Bordering the Obvious

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Last week we learned in Olson v. Push, Inc. that Minnesota’s Drug and Alcohol Testing in the Workplace Act (DATWA) does not apply to a West Virginia employee working for a Wisconsin company. While at first blush this may seem like a no-brainer, there were facts in this case that made it a closer call. The plaintiff, Shawn Olson, applied for employment with Push while he was living in Minnesota. Push arranged for Olson to take a pre-employment drug screen, and for convenience sake, the test was arranged at a testing facility in Minnesota. Olson argued that because DATWA applies to employers “doing business in this state,” and that he was subjected to testing in Minnesota, it was sufficient to apply DATWA’s protections to his circumstances.  

A federal district court disagreed and dismissed Olson’s case. The court held that it was not the intent of the Minnesota legislature to apply DATWA to out of state employment relationships. The court determined that the place of the employment, and not the residency of the employees, is the key consideration. 

Minnesota laws are frequently unclear regarding their application beyond the Land of Lakes. The Olson decision is helpful in clearing up ambiguity surrounding the reach of DATWA and other state employment laws in cases where the connection to Minnesota is slight. This case will help determine the application of Minnesota employment laws in circumstances such as where an employee resides in Minnesota but works in a bordering state, or where an employee has a territory that includes, but is not limited to, Minnesota. Since courts rarely have an opportunity to analyze issues like these, it is oftentimes difficult to locate a definitive answer to some seemingly obvious questions.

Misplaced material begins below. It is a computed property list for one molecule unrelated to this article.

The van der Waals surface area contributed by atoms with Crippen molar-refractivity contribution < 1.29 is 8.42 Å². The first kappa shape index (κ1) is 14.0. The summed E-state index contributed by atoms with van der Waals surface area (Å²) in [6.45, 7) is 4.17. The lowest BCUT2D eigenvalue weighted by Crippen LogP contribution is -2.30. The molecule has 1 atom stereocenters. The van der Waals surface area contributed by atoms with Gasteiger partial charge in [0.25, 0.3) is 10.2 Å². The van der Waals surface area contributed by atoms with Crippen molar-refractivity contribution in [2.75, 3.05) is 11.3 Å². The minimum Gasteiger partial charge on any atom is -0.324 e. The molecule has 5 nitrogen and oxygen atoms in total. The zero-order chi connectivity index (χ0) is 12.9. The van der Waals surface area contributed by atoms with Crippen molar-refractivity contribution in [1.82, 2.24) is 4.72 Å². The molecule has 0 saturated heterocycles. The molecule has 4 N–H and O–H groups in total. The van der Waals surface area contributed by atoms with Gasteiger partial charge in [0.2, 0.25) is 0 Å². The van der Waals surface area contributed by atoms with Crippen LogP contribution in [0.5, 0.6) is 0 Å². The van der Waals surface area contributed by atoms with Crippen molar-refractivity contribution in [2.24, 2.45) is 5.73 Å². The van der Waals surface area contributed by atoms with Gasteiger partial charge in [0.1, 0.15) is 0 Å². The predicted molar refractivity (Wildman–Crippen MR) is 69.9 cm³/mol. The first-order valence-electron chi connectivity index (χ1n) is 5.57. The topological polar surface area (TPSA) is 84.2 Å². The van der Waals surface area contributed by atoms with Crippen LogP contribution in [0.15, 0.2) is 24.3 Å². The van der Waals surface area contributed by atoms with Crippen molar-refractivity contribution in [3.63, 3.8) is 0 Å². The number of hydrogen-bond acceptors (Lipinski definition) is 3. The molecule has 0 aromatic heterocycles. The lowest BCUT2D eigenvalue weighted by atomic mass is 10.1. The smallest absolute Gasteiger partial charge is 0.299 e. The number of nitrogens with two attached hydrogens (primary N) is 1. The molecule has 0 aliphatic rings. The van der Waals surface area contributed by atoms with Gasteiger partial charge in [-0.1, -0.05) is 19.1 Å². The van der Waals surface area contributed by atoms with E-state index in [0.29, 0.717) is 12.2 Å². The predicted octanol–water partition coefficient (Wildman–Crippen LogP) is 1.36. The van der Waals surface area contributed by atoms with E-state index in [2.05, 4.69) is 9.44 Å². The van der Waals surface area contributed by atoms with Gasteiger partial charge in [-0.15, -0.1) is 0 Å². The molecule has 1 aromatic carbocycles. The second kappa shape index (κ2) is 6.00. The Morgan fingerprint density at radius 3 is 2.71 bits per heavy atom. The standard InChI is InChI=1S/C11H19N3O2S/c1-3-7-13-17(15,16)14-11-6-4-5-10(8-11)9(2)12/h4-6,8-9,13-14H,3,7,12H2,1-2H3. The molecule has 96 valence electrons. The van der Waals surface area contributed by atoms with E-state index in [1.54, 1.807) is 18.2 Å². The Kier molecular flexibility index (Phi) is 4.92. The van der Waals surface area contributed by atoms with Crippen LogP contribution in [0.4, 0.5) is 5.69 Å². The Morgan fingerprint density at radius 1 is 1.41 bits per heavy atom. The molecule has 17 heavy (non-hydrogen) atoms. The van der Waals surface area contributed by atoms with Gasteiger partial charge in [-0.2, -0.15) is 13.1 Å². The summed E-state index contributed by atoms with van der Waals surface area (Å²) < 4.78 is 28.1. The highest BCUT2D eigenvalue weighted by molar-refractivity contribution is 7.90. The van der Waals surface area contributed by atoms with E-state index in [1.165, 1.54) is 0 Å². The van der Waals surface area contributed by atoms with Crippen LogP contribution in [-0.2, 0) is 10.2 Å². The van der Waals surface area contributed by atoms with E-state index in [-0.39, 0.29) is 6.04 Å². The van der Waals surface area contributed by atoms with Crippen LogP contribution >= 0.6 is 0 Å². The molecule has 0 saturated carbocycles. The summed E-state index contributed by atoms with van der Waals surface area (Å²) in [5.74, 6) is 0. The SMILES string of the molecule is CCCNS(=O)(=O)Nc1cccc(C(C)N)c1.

Topics:  Alcohol Testing, Drug Testing, Employer Liability Issues, Hiring & Firing, Job Applicants

Published In: Labor & Employment Updates

DISCLAIMER: Because of the generality of this update, the information provided herein may not be applicable in all situations and should not be acted upon without specific legal advice based on particular situations.

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